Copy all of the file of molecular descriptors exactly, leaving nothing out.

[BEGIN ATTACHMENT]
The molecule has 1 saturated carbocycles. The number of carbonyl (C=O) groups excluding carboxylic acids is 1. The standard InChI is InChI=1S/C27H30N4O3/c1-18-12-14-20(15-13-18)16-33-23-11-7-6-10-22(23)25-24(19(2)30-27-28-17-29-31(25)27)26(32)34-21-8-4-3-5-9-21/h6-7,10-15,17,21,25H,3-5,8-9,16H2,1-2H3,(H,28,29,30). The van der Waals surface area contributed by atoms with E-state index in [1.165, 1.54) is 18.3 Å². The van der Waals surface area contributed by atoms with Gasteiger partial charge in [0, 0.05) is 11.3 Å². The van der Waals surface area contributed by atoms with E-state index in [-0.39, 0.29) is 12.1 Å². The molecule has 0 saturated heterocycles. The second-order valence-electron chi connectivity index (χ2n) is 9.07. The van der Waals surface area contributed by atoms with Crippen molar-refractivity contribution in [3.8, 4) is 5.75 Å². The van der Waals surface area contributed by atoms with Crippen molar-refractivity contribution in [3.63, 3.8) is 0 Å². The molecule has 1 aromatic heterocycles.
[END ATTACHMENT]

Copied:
The molecule has 1 saturated carbocycles. The number of carbonyl (C=O) groups excluding carboxylic acids is 1. The standard InChI is InChI=1S/C27H30N4O3/c1-18-12-14-20(15-13-18)16-33-23-11-7-6-10-22(23)25-24(19(2)30-27-28-17-29-31(25)27)26(32)34-21-8-4-3-5-9-21/h6-7,10-15,17,21,25H,3-5,8-9,16H2,1-2H3,(H,28,29,30). The van der Waals surface area contributed by atoms with E-state index in [1.165, 1.54) is 18.3 Å². The van der Waals surface area contributed by atoms with Gasteiger partial charge in [0, 0.05) is 11.3 Å². The van der Waals surface area contributed by atoms with E-state index in [-0.39, 0.29) is 12.1 Å². The molecule has 0 saturated heterocycles. The second-order valence-electron chi connectivity index (χ2n) is 9.07. The van der Waals surface area contributed by atoms with Crippen molar-refractivity contribution in [3.8, 4) is 5.75 Å². The van der Waals surface area contributed by atoms with Crippen molar-refractivity contribution in [3.63, 3.8) is 0 Å². The molecule has 1 aromatic heterocycles.